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Black teenagers defy pop culture portrayals

By Laura Sessions Stepp, Special to CNN
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STORY HIGHLIGHTS
  • Laura Stepp: Media portrayals of black "baby mamas" and young "players" are wrong
  • Pregnancy rate of black teenage girls dropped 44% over past 20 years, she says
  • Stepp: Black teens value relationships over sex; 4 out of 5 value A's over "hotness"
  • With all the media emphasis on sex, Stepp writes, black teens deserve credit

Editor's note: Laura Sessions Stepp is a Pulitzer Prize-winning journalist, formerly with The Washington Post, who specializes in the coverage of young people. She has written two books: "Unhooked: How Young Women Pursue Sex, Delay Love and Lose at Both," and "Our Last Best Shot: Guiding Our Children through Early Adolescence." She is a consultant to The National Campaign to Prevent Teen and Unplanned Pregnancy.

(CNN) -- If you got your ideas about young black people just from the entertainment industry, you'd think they were all players and baby mamas -- and you'd be sorely mistaken.

In fact, the pregnancy rate of black teenage girls has dropped 44% over the last two decades, the teen birth rate 47%. Over that same period, both pregnancy and birth rates declined among all youth, but black youth had the largest declines.

And those black Casanovas? Also a stereotype. Young black men, as well as young black women, value relationships over sex.

These are some of the findings reported in Essence magazine. Essence, in partnership with The National Campaign to Prevent Teen and Unplanned Pregnancy, hired an independent research firm to survey 1,500 African-Americans ages 13 to 21 about their attitudes toward sex, relationships and media.

Not all results were positive.

Among young African-American males in the Essence survey who had had sex, 65% had done so at least once without using protection. And national data show that almost 50% of African-American females ages 13-21 will get pregnant before they turn 20.

Both young men and young women said they felt more sexual pressure from society and the media than from their partners.
--Laura Stepp

But sexual behavior is improving, and unlike the impression we get from popular culture, young people have got other things on their minds in addition to "doing it." The survey reported, for example, that four out of five girls and guys said they'd rather get straight A's in school than be thought of as "hot."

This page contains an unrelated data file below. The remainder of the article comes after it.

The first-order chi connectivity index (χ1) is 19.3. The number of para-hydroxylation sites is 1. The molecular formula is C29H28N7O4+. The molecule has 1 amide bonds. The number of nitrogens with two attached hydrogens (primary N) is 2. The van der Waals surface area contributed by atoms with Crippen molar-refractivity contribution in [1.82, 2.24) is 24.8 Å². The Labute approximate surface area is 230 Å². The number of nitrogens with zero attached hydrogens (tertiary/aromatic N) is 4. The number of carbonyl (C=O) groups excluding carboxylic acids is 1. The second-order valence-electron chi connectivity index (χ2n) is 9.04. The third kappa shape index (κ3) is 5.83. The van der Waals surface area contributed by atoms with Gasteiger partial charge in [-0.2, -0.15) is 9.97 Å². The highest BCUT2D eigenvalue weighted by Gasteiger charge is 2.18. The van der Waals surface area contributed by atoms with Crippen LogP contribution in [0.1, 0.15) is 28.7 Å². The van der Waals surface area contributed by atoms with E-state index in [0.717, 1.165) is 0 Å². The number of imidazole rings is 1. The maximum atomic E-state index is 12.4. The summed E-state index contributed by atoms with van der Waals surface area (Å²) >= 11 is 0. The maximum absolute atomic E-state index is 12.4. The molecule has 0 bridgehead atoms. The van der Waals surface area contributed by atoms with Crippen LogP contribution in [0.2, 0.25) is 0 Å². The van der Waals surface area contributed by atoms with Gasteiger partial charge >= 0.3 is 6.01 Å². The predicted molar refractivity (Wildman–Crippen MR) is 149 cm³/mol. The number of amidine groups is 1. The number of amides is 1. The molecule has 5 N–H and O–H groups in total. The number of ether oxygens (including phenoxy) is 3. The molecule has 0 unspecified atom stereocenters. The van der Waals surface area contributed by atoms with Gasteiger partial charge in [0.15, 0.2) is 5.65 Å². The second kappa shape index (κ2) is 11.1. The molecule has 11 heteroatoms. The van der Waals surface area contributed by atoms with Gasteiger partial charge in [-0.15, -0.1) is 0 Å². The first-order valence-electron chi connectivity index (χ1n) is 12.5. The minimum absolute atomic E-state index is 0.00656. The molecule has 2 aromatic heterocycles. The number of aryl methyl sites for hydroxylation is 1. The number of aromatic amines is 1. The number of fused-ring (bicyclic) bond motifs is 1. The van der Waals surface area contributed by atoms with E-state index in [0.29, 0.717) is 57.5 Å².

Also, three of four males said they'd rather be in a relationship with no sex than have sex with no relationship, and three of five said guys have more respect for girls who want to wait to have sex.

Both young men and young women said they felt more sexual pressure from society and the media than from their partners. The media -- including television, movies and videos -- took a particular beating from young women: 72% said that media send a message that sex appeal is a black woman's most important quality.

As Kendralyn, a college freshman, told me, VH1's "Basketball Wives" or Oxygen's "Bad Girls' Club" are "not what being a black woman is all about."

Naomi, a high school senior, singled out the BET network. "It's just too much. There's so much sass, playing on the stereotype."

Turning off the television -- even if a parent could -- is not going to help. As the Essence article pointed out, young people carry the media around in their smart phones, leaving grayheads clueless about what the teens are watching, listening to and talking about.

And TV and video characters are not the only ones pushing sexual stereotypes. Older adults, especially white adults, can be quick to make generalizations based on how black youth dress or talk, Naomi said. She and her friends pick up on suggestive stares and snide comments.

Kendralyn noted, correctly, that older adults have always made negative generalizations about youth. (Indeed. "Bye-Bye Birdie" anyone?)

"Every young generation is underestimated and sometimes misjudged," Kendralyn said. What she would like to see, especially for black girls, are more ways for them to showcase their talents beyond what their bodies offer.

She offered one more piece of advice to adults: Listen before you talk.

That means starting with the right questions, according to Essence writer Jeannine Amber. Steer away from "Don't, don't, don't," she wrote. Ask young people what they're doing, how they're feeling, what they're thinking about -- not just when it comes to sex, but also about their relationships.

Parents who are uncomfortable with such conversations can steer their kids to an aunt, uncle or other substitute, Amber said.

Almost all kids in school today learn the mechanics of sexual intercourse, the dangers of unprotected sex and the precautions they should take if they're going to have sex. It's a good bet that sex education -- as spotty as it is in this country -- has had something to do with the decline of teen pregnancies and teen births.

But let's also give credit to black teens themselves. After all, in the moment when it counts, they're the ones making the decision to wait to have sex or to use protection. Adults' role is not to judge, but to help them do what many, if not most, already want to do.

The opinions in this commentary are solely those of Laura Sessions Stepp.